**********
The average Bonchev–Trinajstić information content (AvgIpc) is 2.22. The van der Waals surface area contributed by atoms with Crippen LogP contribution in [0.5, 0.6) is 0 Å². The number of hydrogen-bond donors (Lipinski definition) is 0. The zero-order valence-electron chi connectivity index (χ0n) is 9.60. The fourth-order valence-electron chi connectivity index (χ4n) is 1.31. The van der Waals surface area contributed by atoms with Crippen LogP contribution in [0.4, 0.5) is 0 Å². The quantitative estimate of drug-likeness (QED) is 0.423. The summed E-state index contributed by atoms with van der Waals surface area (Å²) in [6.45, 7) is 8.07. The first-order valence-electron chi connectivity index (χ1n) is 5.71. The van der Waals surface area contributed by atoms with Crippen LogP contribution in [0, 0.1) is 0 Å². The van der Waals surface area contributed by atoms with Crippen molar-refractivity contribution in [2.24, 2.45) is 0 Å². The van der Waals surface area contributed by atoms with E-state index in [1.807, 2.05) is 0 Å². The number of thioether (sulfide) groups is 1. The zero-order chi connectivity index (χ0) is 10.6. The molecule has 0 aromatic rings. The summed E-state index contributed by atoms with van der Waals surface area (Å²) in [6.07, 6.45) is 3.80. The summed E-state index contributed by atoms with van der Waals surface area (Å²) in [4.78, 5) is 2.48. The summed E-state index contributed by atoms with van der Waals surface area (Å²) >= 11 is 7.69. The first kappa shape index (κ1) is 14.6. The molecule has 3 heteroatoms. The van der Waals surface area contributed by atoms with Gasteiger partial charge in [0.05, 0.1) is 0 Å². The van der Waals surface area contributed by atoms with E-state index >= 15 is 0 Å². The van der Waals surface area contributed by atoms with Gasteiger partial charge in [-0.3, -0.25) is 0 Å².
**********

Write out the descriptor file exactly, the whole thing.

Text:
The average Bonchev–Trinajstić information content (AvgIpc) is 2.22. The van der Waals surface area contributed by atoms with Crippen LogP contribution in [0.5, 0.6) is 0 Å². The number of hydrogen-bond donors (Lipinski definition) is 0. The zero-order valence-electron chi connectivity index (χ0n) is 9.60. The fourth-order valence-electron chi connectivity index (χ4n) is 1.31. The van der Waals surface area contributed by atoms with Crippen LogP contribution in [0.4, 0.5) is 0 Å². The quantitative estimate of drug-likeness (QED) is 0.423. The summed E-state index contributed by atoms with van der Waals surface area (Å²) in [6.45, 7) is 8.07. The first-order valence-electron chi connectivity index (χ1n) is 5.71. The van der Waals surface area contributed by atoms with Crippen LogP contribution in [0, 0.1) is 0 Å². The van der Waals surface area contributed by atoms with Crippen molar-refractivity contribution in [2.24, 2.45) is 0 Å². The van der Waals surface area contributed by atoms with E-state index in [1.807, 2.05) is 0 Å². The number of thioether (sulfide) groups is 1. The zero-order chi connectivity index (χ0) is 10.6. The molecule has 0 aromatic rings. The summed E-state index contributed by atoms with van der Waals surface area (Å²) in [6.07, 6.45) is 3.80. The summed E-state index contributed by atoms with van der Waals surface area (Å²) in [4.78, 5) is 2.48. The summed E-state index contributed by atoms with van der Waals surface area (Å²) >= 11 is 7.69. The first kappa shape index (κ1) is 14.6. The molecule has 3 heteroatoms. The van der Waals surface area contributed by atoms with Gasteiger partial charge in [0.05, 0.1) is 0 Å². The van der Waals surface area contributed by atoms with E-state index >= 15 is 0 Å². The van der Waals surface area contributed by atoms with Gasteiger partial charge in [-0.3, -0.25) is 0 Å².